And the six-speed manual gearbox, oh my. Aside from the aesthetics of the fully exposed gearshift linkage, it is a delight to use. With a deliciously short throw, the linkage is precise and satisfying. You can hear and feel the ‘snick’ with each change, a visceral pleasure that conspires to make you forget everything you don’t like about this car.
As for power, with 258kW on tap from its transverse-mounted supercharged 3.5-lite V6, the Exige is not left wanting. Nor is it lacking in grunt, with 400Nm of torque available at a peak of 4000rpm.
It’s responsive, too. Cruising on the freeway at 110km/h is effortless, as is stabbing the throttle for an overtake even while in sixth gear. The surge is instant. You could change down to fifth, or even fourth – and with the lovely gearshift linkage, who wouldn’t? – but the point is, you don’t need to.
Cornering is a dream, too. Low and sleek and with a centre-of-gravity seemingly mere inches from the ground, the Exige soaks up twists and turns without fuss, aided in part by the electronic diff lock as well as fully independent double wishbone suspension. If you do overcook it, or want to explore limits beyond your own, the Exige’s Lotus Dynamic Performance Management system is only too eager to help you sharpen your driving while also keeping a loose leash on your over-exuberance.
In terms of ownership, the Lotus Exige Sport 350 is pretty thrifty with a three-year/unlimited kilometre warranty. You also score three years of roadside assistance, while maintaining your pride-and-joy is straightforward with servicing required every 12 months or 15,000kms, whichever comes first – although if you track your Exige, expect those intervals to be shortened. And a basic scheduled service costs $325 plus GST and parts and consumables.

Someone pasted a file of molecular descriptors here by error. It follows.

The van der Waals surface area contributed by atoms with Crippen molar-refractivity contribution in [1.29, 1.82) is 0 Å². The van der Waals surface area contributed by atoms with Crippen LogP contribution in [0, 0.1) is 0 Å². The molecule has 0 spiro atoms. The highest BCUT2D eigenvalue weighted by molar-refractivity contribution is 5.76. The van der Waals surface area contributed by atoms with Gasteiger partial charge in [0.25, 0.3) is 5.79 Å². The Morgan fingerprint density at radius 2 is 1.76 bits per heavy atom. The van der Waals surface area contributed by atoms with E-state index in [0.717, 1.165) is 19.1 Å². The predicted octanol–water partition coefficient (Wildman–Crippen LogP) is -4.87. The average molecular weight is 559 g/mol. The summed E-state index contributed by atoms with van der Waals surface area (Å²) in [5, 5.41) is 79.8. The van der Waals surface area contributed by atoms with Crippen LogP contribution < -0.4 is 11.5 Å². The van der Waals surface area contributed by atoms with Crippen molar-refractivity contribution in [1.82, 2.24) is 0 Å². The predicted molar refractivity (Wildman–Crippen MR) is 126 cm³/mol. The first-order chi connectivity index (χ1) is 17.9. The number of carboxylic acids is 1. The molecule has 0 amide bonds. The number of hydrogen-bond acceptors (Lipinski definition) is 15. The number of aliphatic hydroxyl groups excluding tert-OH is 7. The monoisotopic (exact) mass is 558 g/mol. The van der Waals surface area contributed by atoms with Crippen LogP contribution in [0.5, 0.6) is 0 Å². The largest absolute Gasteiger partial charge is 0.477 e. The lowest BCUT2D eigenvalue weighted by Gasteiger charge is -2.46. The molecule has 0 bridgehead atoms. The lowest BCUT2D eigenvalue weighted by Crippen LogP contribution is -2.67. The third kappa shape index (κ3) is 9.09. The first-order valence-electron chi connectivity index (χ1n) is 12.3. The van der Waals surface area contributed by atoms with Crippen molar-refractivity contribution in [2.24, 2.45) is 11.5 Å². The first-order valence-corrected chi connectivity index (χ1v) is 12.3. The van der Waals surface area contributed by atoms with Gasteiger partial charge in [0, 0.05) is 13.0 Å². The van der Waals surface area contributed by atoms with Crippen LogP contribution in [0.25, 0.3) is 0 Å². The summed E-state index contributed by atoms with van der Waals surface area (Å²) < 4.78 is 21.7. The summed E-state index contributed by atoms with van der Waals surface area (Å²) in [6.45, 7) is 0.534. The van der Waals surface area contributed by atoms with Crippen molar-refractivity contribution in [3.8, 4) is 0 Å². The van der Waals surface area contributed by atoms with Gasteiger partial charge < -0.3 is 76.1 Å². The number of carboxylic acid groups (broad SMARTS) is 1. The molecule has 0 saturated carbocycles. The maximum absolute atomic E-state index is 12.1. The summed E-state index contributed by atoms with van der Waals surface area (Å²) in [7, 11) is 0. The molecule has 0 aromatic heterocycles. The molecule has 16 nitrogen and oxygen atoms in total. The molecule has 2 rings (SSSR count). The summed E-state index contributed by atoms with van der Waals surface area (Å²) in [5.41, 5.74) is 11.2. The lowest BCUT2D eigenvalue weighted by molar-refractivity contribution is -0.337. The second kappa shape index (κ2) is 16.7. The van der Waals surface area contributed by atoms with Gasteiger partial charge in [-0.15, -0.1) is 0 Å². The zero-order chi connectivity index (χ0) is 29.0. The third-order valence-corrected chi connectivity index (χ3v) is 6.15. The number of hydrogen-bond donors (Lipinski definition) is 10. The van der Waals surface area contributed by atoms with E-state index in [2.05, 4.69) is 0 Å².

The Exige is an intimate car when driven, as it’s designed to be. You feel everything it does and it’s a lovely feeling. It caresses you as you caress it, your inputs into the steering wheel, the throttle, the gearbox all met with an instant responsiveness that excite and delight. This is driving, pure driving. I can only imagine what it would be like on a track, which is, really, what this car is designed for.
Sure it has its compromises, but most of those are in an environment not designed for this car, so I can forgive it somewhat. After all, any relationship requires compromise to be a successful partnership.
To be honest, while I’m on the relationship analogy, the Exige is like a mistress, kept secret until the time comes when you need a little bang for your buck while your slightly less exotic, frumpier long-term automotive partner sits patiently waiting for daily duties.